IPS Week 2017: Meet Mike Allebach

IPS Week 2017: Meet Mike Allebach

Hi! Tell us a little bit about yourself. What was your road like to becoming a photographer?

I spent the last 15 years as either a graphic artist, communications director or marketing director until transitioning to full time photographer four years ago. I started the photography business while I was a graphic artist. It's been my baby for 10 years. At the very beginning I decided to make it a business based for people who were more offbeat or punk rock.

Have you always done IPS sessions? When did you realize this was something you wanted (or needed!) to incorporate into your photography business?

For so long in my business I tried to figure out the IPS thing, even just upgrading wedding album covers and adding a few pages to the album. I didn't know how to accomplish this. When I met with clients I knew I wasn't doing something right, but I didn't exactly know what it was. It turned out to be many things. I didn't know my cost of doing business and my product costs very well. That was when I decided to really buckle down and figure IPS out, in order to change my business and work for the better.

How important are these IPS sessions to your success as a photographer?

IPS has doubled my business in less than 12 months from getting trained on an IPS system. It's really helped cash flow and allowed me to run the business of my dreams. My five year goal is to gross over one million a year in portrait photography alone.

What tools do you use to ensure your IPS session with your client flows smoothly?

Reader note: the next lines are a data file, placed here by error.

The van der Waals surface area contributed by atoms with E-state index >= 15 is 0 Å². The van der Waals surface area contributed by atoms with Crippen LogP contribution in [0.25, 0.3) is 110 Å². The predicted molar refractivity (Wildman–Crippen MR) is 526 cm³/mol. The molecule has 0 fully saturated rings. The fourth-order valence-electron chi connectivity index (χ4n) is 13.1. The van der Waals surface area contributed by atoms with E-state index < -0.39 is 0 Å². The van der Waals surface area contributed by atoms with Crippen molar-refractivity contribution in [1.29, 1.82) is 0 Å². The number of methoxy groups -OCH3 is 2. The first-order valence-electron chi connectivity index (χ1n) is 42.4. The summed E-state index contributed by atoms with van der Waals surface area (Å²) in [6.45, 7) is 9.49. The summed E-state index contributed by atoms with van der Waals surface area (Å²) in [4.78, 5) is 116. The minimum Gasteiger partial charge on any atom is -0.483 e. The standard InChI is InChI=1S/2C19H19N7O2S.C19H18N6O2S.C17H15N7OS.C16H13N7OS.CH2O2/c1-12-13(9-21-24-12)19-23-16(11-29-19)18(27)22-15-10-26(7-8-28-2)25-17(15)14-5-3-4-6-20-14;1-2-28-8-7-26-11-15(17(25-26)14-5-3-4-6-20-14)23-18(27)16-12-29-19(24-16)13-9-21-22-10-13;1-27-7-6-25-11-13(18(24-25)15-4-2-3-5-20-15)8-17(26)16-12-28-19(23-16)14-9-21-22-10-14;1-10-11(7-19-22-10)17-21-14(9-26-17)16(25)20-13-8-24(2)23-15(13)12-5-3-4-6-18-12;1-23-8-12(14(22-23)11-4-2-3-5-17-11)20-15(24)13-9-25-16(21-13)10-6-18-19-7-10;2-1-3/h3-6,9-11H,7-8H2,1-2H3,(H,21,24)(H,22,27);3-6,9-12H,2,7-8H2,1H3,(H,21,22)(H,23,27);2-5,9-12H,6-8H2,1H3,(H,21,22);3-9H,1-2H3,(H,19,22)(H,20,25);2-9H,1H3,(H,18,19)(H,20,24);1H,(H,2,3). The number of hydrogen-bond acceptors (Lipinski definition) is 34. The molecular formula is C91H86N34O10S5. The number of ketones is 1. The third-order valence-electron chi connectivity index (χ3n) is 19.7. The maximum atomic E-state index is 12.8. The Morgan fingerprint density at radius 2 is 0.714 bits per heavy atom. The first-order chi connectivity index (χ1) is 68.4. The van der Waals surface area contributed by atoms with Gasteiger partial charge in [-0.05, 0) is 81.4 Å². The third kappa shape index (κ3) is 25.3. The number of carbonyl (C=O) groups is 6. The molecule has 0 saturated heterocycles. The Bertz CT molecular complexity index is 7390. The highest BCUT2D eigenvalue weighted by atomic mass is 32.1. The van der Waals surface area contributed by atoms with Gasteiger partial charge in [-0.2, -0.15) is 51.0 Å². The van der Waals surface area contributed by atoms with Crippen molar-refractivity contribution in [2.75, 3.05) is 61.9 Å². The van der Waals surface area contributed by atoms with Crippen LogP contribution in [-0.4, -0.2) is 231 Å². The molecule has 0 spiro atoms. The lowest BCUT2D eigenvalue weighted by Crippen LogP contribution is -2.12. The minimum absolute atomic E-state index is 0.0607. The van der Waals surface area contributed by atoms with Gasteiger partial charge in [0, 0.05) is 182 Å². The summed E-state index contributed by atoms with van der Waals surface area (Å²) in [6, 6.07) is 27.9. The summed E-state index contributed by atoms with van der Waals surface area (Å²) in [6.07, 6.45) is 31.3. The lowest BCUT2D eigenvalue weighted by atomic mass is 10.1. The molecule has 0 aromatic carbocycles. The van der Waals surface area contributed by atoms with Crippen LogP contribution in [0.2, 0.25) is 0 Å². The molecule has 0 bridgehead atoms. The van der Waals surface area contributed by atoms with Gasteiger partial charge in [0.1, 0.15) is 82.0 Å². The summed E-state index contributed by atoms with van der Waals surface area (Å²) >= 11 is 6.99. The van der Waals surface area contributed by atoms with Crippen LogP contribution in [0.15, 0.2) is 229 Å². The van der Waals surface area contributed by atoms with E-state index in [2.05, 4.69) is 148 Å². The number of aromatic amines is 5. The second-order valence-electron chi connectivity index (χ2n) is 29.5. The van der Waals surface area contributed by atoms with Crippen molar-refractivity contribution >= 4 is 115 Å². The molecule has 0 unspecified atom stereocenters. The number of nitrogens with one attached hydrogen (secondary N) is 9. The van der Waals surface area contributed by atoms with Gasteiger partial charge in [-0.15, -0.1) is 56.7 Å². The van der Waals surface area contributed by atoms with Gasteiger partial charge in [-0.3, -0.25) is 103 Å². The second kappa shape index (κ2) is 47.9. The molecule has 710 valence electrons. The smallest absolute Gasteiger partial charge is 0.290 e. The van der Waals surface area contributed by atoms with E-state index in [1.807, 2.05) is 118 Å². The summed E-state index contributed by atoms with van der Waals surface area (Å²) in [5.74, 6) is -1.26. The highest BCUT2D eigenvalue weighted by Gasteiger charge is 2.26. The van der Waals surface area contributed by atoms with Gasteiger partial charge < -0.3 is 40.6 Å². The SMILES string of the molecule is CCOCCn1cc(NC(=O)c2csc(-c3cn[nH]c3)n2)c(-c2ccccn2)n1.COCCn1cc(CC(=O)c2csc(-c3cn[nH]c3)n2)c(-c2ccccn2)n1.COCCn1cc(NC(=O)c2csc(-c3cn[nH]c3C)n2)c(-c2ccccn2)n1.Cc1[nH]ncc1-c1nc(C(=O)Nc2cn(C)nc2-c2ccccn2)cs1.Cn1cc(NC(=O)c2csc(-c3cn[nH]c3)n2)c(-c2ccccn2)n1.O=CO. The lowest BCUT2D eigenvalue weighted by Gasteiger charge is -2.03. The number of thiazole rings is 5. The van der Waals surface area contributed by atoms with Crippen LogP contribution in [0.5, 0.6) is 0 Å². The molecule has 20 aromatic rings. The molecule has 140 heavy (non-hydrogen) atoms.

Each of my albums are designed in Fundy and my wall art is designed in ProSelect. When I’m doing IPS, I show clients their photos via projector on a blank white wall with ProSelect. It really helps them visualize the prints in their homes and seals the deal. Without Fundy or Proselect I could not be as successful as I am today.

What does a typical IPS session look like? What steps do you take to get your clients interested in those keepsake products?

You have to seed the IPS experience from the beginning. Unless it's a simple corporate headshot, I'm not interested in photographing for digital. They know right off the bat that I want to create artwork for their home. If I can't convince them of the value I can provide, they won't book me. I have found that in the beginning of IPS only asking for a small fee to book the date keeps things moving. They understand the initial fee is for my time and to make sure they will show up. They know they are paying for my expertise and wall art.  

If someone was thinking about starting IPS, what advice would you give them?

Pay for training from someone who has done this successfully. Whatever you do, don't join the free online facebook groups on IPS. You will quickly get overwhelmed by opinions of people who are on the same level as you. You can save years of hassle and trouble by signing up for a paid IPS course.

 

If you want a beautiful, colorful, comfortable photography experience you've landed at the right place. Finding a photographer who makes you feel comfortable and delivers beautiful photos is hard!  That's why we specialize in making your photography experience a comfortable one. It's what we do best! See more of our work on our website, Instagram, and Facebook.




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